Sunday, October 14, 2012
Christina Nuckols: A high tech touch at the 2012 (X)po
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Christina Nuckols grew up in the Shenandoah Valley and worked at several newspapers in western Virginia, including The Roanoke Times, before moving to Richmond to cover state government and politics. After 14 years at the state Capitol, she returned to Roanoke in 2011 to become the editorial page editor. christina. firstname.lastname@example.org | 981-3377
From the RoundTable blog
When Eddie Amos spoke at last year's CityWorks (X)po conference in downtown Roanoke, he enjoyed mixing it up with the eclectic group of 300 entrepreneurs, social media gurus, educators, government officials, authors and other creative people who attended the event.
But he also wished he had bumped into more folks like himself from the technology sector.
"I thought, 'Wouldn't it be really cool if we could add more technology components, too?'" he recalled last week.
Amos is a Virginia Tech graduate who returned to the region last year after a 25-year absence, part of that time spent as an executive with Microsoft. He's now the new chief technology officer for Meridium, the international software company based in downtown Roanoke.
The tech cool factor should be higher at this year's conference, which will be held Thursday through Saturday in Charter Hall on the third floor of the Market Building.
The lineup of speakers still has something for everyone, but techies won't be disappointed. There are national speakers like Christopher Allen, an expert on social web strategy from Berkeley, Calif., as well as tech standouts who call the Roanoke and New River valleys home.
"They represent the new Roanoke in terms of what technology is and what it can be," said Amos, who is returning as a speaker this year.
The Roanoke-Blacksburg Technology Council, an association of individuals and businesses promoting the industry, has partnered with CityWorks to attract speakers for the event, including Peter Sforza, director of Virginia Tech's Center for Geospatial Information Technology. Sforza will talk about how to develop digital cities that can be used to better guide everything from land use to energy infrastructure.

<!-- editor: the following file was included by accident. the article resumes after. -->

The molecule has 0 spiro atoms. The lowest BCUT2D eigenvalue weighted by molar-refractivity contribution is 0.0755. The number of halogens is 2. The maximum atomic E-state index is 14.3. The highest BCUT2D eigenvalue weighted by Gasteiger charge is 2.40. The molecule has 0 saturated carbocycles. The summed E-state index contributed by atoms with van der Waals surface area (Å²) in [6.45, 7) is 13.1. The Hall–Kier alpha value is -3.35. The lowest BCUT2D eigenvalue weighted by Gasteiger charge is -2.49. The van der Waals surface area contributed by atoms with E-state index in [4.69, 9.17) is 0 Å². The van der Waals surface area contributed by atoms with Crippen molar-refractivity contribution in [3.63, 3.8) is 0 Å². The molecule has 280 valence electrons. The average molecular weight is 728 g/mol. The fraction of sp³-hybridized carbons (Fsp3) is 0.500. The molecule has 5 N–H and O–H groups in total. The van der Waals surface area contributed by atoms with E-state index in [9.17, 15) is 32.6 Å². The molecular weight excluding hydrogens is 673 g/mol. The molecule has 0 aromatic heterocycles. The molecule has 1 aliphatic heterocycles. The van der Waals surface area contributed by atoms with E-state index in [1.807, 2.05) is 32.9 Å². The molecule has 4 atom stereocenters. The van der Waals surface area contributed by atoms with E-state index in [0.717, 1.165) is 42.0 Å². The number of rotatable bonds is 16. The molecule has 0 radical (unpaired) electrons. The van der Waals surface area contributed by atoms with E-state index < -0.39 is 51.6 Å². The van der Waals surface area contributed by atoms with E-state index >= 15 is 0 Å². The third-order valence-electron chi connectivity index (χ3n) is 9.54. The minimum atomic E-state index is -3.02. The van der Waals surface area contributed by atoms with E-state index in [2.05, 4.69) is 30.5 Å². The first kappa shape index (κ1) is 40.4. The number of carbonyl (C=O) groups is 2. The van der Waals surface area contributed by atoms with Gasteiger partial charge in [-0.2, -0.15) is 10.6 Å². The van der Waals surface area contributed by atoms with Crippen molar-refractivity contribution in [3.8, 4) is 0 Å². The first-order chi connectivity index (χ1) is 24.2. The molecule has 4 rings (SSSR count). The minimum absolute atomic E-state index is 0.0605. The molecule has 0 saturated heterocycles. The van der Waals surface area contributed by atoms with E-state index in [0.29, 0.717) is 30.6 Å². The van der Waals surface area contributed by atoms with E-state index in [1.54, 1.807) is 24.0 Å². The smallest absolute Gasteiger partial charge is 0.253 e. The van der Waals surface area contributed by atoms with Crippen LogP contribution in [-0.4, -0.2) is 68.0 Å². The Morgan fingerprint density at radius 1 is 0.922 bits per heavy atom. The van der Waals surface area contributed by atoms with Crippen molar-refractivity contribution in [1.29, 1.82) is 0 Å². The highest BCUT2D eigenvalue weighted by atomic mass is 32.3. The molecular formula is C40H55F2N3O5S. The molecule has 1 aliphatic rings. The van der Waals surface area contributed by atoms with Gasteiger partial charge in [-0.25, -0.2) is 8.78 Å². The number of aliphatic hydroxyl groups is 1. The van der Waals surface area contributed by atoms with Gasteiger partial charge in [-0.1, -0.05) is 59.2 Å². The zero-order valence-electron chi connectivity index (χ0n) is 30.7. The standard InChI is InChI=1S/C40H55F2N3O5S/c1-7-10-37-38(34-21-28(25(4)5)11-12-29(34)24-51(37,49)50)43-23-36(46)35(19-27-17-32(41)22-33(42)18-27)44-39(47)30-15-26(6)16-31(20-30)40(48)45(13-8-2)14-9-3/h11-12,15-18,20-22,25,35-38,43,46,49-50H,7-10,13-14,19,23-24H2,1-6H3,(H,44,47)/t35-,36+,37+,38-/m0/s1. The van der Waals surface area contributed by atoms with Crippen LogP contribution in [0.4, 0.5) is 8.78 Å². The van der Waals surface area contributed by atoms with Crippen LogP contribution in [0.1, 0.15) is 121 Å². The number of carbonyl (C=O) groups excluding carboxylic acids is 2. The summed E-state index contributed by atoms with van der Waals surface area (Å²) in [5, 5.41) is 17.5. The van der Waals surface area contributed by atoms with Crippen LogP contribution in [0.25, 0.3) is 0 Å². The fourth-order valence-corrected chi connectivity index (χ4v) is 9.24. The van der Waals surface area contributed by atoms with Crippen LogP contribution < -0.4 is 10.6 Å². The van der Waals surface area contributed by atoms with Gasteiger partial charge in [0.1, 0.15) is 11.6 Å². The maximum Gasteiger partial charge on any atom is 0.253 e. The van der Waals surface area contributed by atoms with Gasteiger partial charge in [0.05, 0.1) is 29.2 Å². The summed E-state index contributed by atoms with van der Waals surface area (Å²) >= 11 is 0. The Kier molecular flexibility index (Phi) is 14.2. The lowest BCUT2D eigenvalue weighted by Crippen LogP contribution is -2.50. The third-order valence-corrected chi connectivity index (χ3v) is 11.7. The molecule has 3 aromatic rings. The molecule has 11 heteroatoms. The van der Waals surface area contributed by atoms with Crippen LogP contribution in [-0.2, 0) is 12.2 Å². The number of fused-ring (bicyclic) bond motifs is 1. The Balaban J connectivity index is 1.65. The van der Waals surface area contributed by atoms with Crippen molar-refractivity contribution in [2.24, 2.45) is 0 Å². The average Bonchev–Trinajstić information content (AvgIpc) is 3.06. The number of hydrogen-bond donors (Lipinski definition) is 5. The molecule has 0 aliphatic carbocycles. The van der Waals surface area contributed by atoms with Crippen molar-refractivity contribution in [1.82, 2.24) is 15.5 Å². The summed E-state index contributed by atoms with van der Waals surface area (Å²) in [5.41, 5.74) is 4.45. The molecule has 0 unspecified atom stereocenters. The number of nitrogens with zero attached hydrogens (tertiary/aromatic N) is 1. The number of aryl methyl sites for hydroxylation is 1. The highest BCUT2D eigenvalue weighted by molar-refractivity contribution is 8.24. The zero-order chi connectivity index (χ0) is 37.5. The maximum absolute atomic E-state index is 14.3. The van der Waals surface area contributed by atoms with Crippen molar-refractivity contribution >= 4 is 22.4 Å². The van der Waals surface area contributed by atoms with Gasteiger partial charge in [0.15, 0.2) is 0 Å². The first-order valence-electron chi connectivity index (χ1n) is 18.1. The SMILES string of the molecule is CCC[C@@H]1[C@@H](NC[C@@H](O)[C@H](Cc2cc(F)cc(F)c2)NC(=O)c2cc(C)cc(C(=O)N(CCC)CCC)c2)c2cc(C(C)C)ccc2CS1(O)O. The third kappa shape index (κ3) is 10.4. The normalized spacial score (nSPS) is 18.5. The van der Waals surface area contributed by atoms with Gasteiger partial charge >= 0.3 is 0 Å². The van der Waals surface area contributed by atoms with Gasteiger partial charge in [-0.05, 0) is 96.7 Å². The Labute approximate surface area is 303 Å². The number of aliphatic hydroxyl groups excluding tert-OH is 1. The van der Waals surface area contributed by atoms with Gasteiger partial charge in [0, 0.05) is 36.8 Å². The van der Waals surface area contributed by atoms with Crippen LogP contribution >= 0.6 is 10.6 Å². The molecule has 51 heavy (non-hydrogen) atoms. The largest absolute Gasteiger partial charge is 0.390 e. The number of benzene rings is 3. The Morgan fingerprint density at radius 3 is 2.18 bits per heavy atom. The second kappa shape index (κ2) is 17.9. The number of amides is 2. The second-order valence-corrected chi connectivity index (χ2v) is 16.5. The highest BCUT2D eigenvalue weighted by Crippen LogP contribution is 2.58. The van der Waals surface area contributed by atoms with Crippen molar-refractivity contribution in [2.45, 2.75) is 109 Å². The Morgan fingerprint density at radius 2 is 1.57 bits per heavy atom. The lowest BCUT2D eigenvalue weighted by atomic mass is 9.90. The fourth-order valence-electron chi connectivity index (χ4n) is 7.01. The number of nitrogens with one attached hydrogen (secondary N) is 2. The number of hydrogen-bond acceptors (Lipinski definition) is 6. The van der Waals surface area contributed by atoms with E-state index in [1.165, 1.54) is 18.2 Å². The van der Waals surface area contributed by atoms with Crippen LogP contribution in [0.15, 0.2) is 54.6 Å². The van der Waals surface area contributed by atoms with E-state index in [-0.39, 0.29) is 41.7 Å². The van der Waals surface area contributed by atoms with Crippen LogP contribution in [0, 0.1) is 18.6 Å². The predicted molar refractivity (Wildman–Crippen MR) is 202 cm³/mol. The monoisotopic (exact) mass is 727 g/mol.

If the reception is positive, Derick Maggard, executive director of the council, hopes to create a Te(X)po next year as a warm-up to the 2013 (X)po.
The goal this year and next is to raise the profile of the technology community inside and outside of the region.
"We need to highlight what we have and also bring people from outside the region and make connections," said Brent Cochran, director of the CityWorks conference. "We cannot direct where those relationships lead. We can just make sure they happen."
The conference also is an opportunity to identify barriers the region must confront if it wants to be a major technology corridor.
"If we don't get our act together, we could go the way of the dodo bird," Amos said.
The largest challenge for new tech companies is access to capital, said Maggard, but once they are established, infrastructure like high-speed Internet service becomes a pressing priority.
A group of business leaders, worried that the Roanoke Valley lacks adequate access to high-capacity broadband, kicked off a push this summer to develop an open-access system of fiber optic trunk lines that could spur competition and generate new business opportunities. The group has been meeting with telecommunication providers and hopes to make recommendations on how to proceed by the end of this year.
"It's neat to see the private sector take the lead," said Maggard.
Amos points to still other needs, including a center for innovation, where entrepreneurial birds of a feather can collaborate year round, not just at an annual conference.
All of those things and more will be needed if the region wants to make a name for itself as a tech hub. This week's conference is a good place to start putting some of those missing pieces in place.
"We need this collective intelligence to solve these problems," Sforza said. "Everyone brings something to the table."
Nuckols is editorial page editor of The Roanoke Times.